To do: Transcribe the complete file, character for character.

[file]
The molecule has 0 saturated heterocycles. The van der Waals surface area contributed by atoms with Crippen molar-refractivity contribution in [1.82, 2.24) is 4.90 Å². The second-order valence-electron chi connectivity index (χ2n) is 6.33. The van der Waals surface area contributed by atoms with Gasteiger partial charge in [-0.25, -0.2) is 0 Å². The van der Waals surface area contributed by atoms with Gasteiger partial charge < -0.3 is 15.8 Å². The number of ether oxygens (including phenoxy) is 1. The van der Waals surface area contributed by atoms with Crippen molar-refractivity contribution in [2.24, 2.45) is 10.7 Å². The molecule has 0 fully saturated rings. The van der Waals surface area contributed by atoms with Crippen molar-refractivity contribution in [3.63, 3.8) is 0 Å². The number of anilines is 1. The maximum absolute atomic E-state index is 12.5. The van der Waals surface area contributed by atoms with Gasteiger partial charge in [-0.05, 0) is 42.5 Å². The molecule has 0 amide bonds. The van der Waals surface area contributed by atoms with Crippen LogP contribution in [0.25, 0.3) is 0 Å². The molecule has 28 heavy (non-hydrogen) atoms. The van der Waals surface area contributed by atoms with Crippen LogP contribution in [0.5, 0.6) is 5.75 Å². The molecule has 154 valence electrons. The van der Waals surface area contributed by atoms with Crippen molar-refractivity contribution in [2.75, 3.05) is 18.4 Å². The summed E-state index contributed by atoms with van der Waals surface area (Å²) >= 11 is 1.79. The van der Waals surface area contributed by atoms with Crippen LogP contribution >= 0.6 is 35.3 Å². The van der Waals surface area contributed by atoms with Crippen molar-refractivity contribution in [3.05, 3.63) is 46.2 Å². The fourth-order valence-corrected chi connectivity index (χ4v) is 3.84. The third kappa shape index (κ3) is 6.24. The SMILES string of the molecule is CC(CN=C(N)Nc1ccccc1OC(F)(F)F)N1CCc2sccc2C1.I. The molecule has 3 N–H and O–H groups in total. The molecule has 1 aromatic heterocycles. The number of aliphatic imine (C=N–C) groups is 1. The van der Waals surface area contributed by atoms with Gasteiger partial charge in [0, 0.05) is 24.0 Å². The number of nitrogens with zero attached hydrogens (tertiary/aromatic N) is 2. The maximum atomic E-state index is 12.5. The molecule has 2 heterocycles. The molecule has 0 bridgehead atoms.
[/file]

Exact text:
The molecule has 0 saturated heterocycles. The van der Waals surface area contributed by atoms with Crippen molar-refractivity contribution in [1.82, 2.24) is 4.90 Å². The second-order valence-electron chi connectivity index (χ2n) is 6.33. The van der Waals surface area contributed by atoms with Gasteiger partial charge in [-0.25, -0.2) is 0 Å². The van der Waals surface area contributed by atoms with Gasteiger partial charge < -0.3 is 15.8 Å². The number of ether oxygens (including phenoxy) is 1. The van der Waals surface area contributed by atoms with Crippen molar-refractivity contribution in [2.24, 2.45) is 10.7 Å². The molecule has 0 fully saturated rings. The van der Waals surface area contributed by atoms with Crippen molar-refractivity contribution in [3.63, 3.8) is 0 Å². The number of anilines is 1. The maximum absolute atomic E-state index is 12.5. The van der Waals surface area contributed by atoms with Gasteiger partial charge in [-0.05, 0) is 42.5 Å². The molecule has 0 amide bonds. The van der Waals surface area contributed by atoms with Crippen LogP contribution in [0.25, 0.3) is 0 Å². The molecule has 28 heavy (non-hydrogen) atoms. The van der Waals surface area contributed by atoms with Crippen LogP contribution in [0.5, 0.6) is 5.75 Å². The molecule has 154 valence electrons. The van der Waals surface area contributed by atoms with Crippen molar-refractivity contribution in [2.75, 3.05) is 18.4 Å². The summed E-state index contributed by atoms with van der Waals surface area (Å²) >= 11 is 1.79. The van der Waals surface area contributed by atoms with Crippen LogP contribution >= 0.6 is 35.3 Å². The van der Waals surface area contributed by atoms with Crippen molar-refractivity contribution in [3.05, 3.63) is 46.2 Å². The fourth-order valence-corrected chi connectivity index (χ4v) is 3.84. The third kappa shape index (κ3) is 6.24. The SMILES string of the molecule is CC(CN=C(N)Nc1ccccc1OC(F)(F)F)N1CCc2sccc2C1.I. The molecule has 3 N–H and O–H groups in total. The molecule has 1 aromatic heterocycles. The number of aliphatic imine (C=N–C) groups is 1. The van der Waals surface area contributed by atoms with Gasteiger partial charge in [0, 0.05) is 24.0 Å². The number of nitrogens with zero attached hydrogens (tertiary/aromatic N) is 2. The maximum atomic E-state index is 12.5. The molecule has 2 heterocycles. The molecule has 0 bridgehead atoms.